But, having said that, the book was still highly gigglesome in places. Arden is very good at the winked aside to the reader. It had excellent pacing, and appropriate pathos. It did seem as if it had been cut a little towards the end as one or two things happened off camera that I would have expected to be made into chapters. All in all, however, another excellent addition to the Orokon cycle. US readers, you should now be able to get the first two volumes (The Harlequin's Dance and The King & Queen of Swords) in paperback, so paying for imports won't be too painful. Go buy, you won't regret it.

"So, my dear, that's three crystals found, two to go. I guess that means two more books."

"I believe so, O Mighty One."

"And how quickly does he produce them?"

"One a year, Your Magnificence."

"Damn! That means two more years before I can have you executed. I wonder what we can do in the meantime..."

Sultan of the Moon and Stars - Tom Arden - Gollancz - hardcover

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Night Fever

There are times when I wish this were a multimedia production. They are very few and far between times, but this is one of them, because this review needs music.

We're so pretty, oh so pretty...

Cut to a dingy hotel room in New York. Sid lies slumped in front of the TV, apparently unaware that Nancy is entertaining a young man in the bed next to him. Unaware too that this is not just any young man. This is Ion Popescu, or Johnny Pop as he now calls himself, late of Transylvania, now just another element in the multi-ethnic mix of the Big Apple. For Sid and Nancy it is too late. For New York, the horror is just beginning.

When we left him in Italy, Dracula was missing, presumed dead. Francis Ford Coppolla has made a film of Bram Stoker's book, complete with Van Helsing charging into Transylvania in attack helicopters to the tune of Wagner's Ride of the Valkyries. Hollywood aside, however, the USA, thanks to sterling work by the likes of Hoover and McCarthy, is pretty much vampire free. All that is about to change.

Staying alive, staying alive. Ah-ah-ah-ah, staying ali-i-i-ive.

It took Johnny a while to get the hang of New York, but then he fed off a young Brooklyn kid called Tony Manero and in his blood discovered disco dancing. That was his big start. Vampires, after all, know more about the rhythm of the night than do the warm. From there, he discovered drug culture. Putting two and two together, Johnny realised that he had something that, in America at least, was fairly unique, and very, very saleable. Johnny's fortune was, quite literally, made in blood.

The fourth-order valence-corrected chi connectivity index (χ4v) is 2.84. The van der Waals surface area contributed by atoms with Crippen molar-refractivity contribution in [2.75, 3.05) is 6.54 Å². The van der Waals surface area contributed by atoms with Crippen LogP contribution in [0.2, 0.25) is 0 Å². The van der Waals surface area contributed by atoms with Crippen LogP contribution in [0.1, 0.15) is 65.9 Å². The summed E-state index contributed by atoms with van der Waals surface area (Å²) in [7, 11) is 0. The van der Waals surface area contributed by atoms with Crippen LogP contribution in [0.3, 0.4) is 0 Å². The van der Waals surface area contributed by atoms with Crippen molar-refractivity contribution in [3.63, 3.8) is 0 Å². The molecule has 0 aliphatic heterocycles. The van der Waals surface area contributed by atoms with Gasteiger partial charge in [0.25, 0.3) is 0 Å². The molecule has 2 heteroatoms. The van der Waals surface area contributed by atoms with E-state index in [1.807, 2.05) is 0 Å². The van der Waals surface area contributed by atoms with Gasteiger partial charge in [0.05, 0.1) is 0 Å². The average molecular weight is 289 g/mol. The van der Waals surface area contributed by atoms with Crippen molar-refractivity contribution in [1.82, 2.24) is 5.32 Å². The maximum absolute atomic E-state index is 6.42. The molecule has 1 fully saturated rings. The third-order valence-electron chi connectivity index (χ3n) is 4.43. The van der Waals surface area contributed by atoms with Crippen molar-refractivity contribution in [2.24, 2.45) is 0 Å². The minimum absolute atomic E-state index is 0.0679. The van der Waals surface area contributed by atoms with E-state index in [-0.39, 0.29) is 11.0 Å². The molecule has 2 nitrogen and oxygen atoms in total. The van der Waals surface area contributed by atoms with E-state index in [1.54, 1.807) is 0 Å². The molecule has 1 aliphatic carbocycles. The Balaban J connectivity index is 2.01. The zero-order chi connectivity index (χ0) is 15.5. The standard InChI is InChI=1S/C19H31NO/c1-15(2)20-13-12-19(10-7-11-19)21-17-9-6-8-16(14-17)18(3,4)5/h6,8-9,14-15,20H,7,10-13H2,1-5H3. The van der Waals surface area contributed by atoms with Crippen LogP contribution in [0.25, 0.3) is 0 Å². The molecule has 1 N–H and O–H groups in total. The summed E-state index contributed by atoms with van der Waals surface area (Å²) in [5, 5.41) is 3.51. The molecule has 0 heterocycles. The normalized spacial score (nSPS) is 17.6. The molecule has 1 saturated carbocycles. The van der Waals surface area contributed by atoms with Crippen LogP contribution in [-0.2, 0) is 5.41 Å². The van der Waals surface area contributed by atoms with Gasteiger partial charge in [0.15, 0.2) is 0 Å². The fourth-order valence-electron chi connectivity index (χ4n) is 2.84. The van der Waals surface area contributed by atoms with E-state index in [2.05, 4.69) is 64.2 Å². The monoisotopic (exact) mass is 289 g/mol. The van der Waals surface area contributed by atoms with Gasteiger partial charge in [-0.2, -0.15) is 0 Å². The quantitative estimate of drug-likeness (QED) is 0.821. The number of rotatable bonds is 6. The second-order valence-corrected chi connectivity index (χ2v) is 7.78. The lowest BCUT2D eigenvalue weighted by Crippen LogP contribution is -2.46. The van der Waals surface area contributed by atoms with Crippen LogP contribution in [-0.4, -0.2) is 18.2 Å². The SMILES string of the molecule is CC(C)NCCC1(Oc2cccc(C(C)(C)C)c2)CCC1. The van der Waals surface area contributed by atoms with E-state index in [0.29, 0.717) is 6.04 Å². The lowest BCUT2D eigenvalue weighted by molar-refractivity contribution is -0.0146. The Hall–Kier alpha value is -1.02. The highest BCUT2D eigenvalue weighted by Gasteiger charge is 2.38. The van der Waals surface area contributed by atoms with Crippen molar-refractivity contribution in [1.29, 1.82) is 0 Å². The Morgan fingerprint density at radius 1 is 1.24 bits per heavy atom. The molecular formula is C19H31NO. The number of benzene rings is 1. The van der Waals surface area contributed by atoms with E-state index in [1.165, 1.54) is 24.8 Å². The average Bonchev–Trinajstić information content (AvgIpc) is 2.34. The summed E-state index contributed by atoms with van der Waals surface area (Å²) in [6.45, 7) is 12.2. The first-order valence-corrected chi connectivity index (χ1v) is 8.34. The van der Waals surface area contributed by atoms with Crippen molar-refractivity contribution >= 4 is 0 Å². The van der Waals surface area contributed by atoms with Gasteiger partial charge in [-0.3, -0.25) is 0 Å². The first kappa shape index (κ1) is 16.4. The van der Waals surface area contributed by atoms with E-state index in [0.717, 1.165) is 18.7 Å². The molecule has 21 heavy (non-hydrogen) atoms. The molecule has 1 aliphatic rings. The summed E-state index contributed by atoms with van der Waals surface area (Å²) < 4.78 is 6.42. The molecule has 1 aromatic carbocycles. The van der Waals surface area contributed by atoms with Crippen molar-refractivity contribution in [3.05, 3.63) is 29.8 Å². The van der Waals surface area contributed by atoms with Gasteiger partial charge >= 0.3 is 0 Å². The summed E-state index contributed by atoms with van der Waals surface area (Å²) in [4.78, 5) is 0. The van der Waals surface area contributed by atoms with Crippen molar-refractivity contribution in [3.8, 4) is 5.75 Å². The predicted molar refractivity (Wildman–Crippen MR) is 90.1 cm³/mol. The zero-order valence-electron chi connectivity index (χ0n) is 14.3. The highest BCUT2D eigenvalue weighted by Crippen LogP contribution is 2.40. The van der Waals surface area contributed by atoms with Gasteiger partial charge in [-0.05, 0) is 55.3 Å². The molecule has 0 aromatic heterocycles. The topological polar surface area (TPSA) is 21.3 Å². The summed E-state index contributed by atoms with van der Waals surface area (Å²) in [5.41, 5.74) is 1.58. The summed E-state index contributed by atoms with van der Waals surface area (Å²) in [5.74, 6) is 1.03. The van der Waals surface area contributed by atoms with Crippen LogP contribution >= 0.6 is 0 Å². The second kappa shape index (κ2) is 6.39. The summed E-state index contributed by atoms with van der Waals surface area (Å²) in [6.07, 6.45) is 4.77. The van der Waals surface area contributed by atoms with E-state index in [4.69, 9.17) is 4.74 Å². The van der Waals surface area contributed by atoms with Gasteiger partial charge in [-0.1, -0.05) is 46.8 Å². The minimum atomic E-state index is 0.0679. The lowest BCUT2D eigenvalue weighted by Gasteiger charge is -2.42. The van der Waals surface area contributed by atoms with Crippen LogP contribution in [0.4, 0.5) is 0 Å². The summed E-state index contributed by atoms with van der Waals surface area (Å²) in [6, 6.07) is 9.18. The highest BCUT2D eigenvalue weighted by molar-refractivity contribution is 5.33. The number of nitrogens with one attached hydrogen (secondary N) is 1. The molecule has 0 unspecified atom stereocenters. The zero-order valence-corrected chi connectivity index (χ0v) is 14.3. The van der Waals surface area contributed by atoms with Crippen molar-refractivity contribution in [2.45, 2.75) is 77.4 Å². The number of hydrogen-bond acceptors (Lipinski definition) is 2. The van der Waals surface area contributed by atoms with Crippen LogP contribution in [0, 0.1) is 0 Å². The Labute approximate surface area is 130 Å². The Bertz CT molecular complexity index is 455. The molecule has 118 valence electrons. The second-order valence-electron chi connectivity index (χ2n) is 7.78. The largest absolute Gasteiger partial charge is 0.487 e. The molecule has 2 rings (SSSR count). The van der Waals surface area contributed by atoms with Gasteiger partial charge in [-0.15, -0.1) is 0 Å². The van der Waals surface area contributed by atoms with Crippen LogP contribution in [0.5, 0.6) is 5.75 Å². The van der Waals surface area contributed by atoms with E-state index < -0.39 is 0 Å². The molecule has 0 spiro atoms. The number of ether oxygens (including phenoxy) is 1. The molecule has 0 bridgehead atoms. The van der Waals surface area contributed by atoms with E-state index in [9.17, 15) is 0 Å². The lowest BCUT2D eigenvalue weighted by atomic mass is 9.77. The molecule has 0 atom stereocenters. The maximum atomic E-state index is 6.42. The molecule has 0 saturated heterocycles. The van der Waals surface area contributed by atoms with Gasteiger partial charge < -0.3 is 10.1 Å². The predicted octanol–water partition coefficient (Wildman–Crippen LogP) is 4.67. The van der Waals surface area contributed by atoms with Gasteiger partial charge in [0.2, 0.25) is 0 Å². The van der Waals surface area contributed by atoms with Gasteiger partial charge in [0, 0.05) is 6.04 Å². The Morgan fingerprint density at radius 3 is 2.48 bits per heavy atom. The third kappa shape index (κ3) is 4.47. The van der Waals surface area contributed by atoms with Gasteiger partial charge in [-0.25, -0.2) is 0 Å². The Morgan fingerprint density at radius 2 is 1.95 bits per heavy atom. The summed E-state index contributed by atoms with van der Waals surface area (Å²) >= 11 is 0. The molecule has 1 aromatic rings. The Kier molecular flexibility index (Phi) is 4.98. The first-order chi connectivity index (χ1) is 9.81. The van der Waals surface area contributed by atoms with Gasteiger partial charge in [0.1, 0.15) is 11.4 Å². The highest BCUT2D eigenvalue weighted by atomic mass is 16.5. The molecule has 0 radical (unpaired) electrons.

Up to Lexington, 125. Feel sick and dirty, more dead than alive. I'm waiting for my man.

But Johnny isn't the only vampire in New York. One Andrew Warhola, himself the son of Transylvanian immigrants, was certified dead in 1968 after being shot by one of his acolytes. But being dead was not going to keep Andy off the scene for long. He had always looked undead, and manipulating others, feeding off their energies and enthusiasms, came naturally to him. In truth, when Andy returned from the dead, no one noticed any difference.

Andy Warhol's Dracula is the latest, and perhaps last, in Kim Newman's vampire series. It is, I am sorry to say, only a novella. It is also, I think you will find, somewhat darker than the previous works. For the most part Kim is writing more for an audience of literary and art critics than anyone else. The story of Johnny and Andy is cut with extracts from a fictional academic biography of Warhol that charts his interest in, and finally conversion to, vampirism. It is perfectly done. After all, Kim is a well-respected film and book critic himself, so he knows the style well. He even manages a very cute knock at his own profession along the way.

But there are plenty of the usual references there too if you want to find them. I'm not an aficionado of vampire movies, but I bet that the gang of misfits who try to track Johnny down are all taken from well-known horror flicks. What Kim doesn’t know about movies isn't worth knowing, so I can trust him on this one.

The book, I'm sorry to say, seems to have been published as a limited edition. I paid a substantial sum for my copy which is only a soft cover novella. However, you can all read it for free. The full text of the story is available on Ellen Datlow's webzine, Event Horizon. Go take a look, folks. This really is a very, very clever story. When it comes to nominating for the Best Novella Hugo, this is going to be at the top of my list.

Andy Warhol's Dracula - Kim Newman - PS Publishing - softcover


Flavours of America